Sometime between Wednesday and Friday, an Illinois resident died of an unknown respiratory illness that may have been the result of vaping. The death was one of nearly 200 cases of mysterious respiratory problems across 22 states whose only known link is the recent use of electronic cigarettes, or vapes, according to the Centers for Disease Control and Prevention.
The CDC, a federal agency, is now working with state health agencies and the Food and Drug Administration to try and find the cause, part of an investigation launched in mid-August after dozens of people, mostly teenagers and young adults, started showing up in hospitals reporting symptoms including difficulty breathing, fatigue, weight loss, and chest pain. That population has increased to 193 cases, all of whom had vaped in the month prior to their illness. Some were smoking nicotine, others THC or cannabinoids. The victims used different products, and no one ingredient stood out as a potential culprit.
“We do know that e-cigarettes do not emit a harmless aerosol,” says Brian King of the CDC’s Office on Smoking and Health. Scientists have already identified a variety of ingredients in e-cigarettes as dangerous, including particulates that contain lead, chemicals that cause cancer, and toxic flavorings. The CDC is now working to identify whether one of these potentially “problematic” agents is to blame for the current outbreak.
The investigation is still in the early stages. Mitch Zeller, director of the FDA’s Center for Tobacco Products, says the FDA is trying to identify the compounds in each product. “That won’t necessarily determine causality, but it’s an important piece of the puzzle,” he says.
When e-cigarettes first came on the market in 2007, the FDA didn’t move to regulate them, even though the Tobacco Control Act gives the administration the authority. Some e-cigarette makers advertised their products as being low-risk or less harmful than regular cigarettes, which are the kinds of claims the FDA is supposed to assess during “premarket reviews” before something goes on sale.
That didn’t happen here. Today, any new e-cig products have to be approved before they go on sale. But for products already out there, the deadline for submitting applications for FDA review has been pushed back to 2022.
In the meantime, vaping has become a hugely popular habit, particularly among teenagers. Between 2011 and 2015, vaping among middle schoolers and high schoolers shot up 900 percent. The growth has slowed, but continues to trend upward. From 2017 to 2018, rates of high school vaping increased by more than 75 percent. According to the CDC’s most recent studies, nearly one in five high schoolers vapes. The US surgeon general has called the ubiquity of teenage vaping an epidemic.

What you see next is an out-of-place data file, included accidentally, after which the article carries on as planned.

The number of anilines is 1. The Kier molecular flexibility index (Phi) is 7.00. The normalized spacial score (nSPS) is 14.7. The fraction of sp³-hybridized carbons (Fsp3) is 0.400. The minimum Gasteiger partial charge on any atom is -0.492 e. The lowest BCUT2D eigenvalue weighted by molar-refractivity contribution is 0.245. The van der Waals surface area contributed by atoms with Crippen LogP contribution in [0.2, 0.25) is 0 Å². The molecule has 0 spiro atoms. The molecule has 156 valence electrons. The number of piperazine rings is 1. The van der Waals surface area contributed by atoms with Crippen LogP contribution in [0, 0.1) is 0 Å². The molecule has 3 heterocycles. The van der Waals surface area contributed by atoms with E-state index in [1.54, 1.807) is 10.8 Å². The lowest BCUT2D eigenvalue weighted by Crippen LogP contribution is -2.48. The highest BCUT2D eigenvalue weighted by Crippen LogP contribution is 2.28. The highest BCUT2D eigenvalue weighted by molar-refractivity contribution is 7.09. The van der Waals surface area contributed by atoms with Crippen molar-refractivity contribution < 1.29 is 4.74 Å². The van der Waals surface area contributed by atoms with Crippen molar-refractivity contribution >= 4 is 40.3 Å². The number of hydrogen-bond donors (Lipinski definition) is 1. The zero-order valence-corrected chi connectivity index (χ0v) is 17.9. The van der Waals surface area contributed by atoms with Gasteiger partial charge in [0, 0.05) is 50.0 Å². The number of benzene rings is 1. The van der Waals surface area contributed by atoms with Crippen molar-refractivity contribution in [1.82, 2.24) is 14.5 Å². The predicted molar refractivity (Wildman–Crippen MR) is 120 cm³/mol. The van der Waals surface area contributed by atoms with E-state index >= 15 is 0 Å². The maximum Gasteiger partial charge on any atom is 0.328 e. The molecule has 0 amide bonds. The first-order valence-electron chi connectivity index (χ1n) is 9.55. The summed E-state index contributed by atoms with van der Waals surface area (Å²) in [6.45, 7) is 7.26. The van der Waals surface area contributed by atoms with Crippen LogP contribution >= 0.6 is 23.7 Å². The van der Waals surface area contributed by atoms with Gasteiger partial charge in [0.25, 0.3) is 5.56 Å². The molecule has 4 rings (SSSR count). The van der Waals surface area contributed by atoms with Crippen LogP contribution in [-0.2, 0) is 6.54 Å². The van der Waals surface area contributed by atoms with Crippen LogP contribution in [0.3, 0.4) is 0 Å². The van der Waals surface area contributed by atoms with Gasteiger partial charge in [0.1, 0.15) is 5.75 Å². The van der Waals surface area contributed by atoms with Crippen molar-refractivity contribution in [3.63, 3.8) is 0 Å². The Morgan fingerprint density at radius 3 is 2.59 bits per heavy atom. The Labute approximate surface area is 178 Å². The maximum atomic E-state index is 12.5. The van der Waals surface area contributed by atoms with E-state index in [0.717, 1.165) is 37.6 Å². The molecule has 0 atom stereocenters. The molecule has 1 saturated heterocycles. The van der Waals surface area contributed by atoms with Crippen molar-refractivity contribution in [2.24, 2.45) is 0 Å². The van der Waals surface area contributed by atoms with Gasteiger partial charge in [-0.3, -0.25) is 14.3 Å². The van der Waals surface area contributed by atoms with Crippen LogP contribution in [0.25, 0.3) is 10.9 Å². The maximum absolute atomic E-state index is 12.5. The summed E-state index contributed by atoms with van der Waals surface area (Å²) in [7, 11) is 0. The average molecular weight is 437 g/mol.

One of the challenges facing antivaping advocates is that science progresses slowly, and e-cigarettes can be difficult to study. Nicotine is bad for you, and it’s especially bad for young people whose bodies and brains are still developing. But less clear is how these new vaporizing mechanisms—all of which use different nicotine doses, different solvents, different heating mechanisms, and sometimes different flavoring ingredients—affect humans. Untangling the effects of each component takes time, just as it did when scientists first studied the effects of regular cigarettes.
Public Health England, a UK government agency, has said e-cigarettes are 95 percent safer than regular, combustible cigarettes, and one study did show that e-cigarettes are more effective than nicotine replacement patches or gums at getting people to quit. But a growing body of scientific evidence paints a darker picture.
One study found that smoking e-cigarette vapor, even without nicotine, had an acute and significant negative impact on blood vessels. Other research has associated smoking e-cigarettes with wheezing, emphysema, and increased risk of stroke. The chemicals in the cartridges are also unstable. A flavoring that gives the aerosol a buttery flavor reacts with other ingredients, creating toxins while the cartridges sit on the shelves.
Still, scientists have many outstanding questions. Because the products are relatively new, the long-term effects of extended vaping remain unknown, as do the specifics of how they might affect growing teenage bodies.
Vaping may have been causing respiratory illnesses for years, but the CDC’s investigation is the first attempt to collect, aggregate, and analyze national data. The FDA encourages anyone who has had a health problem related to e-cigarettes to file a detailed report at www.safetyreporting.hhs.gov.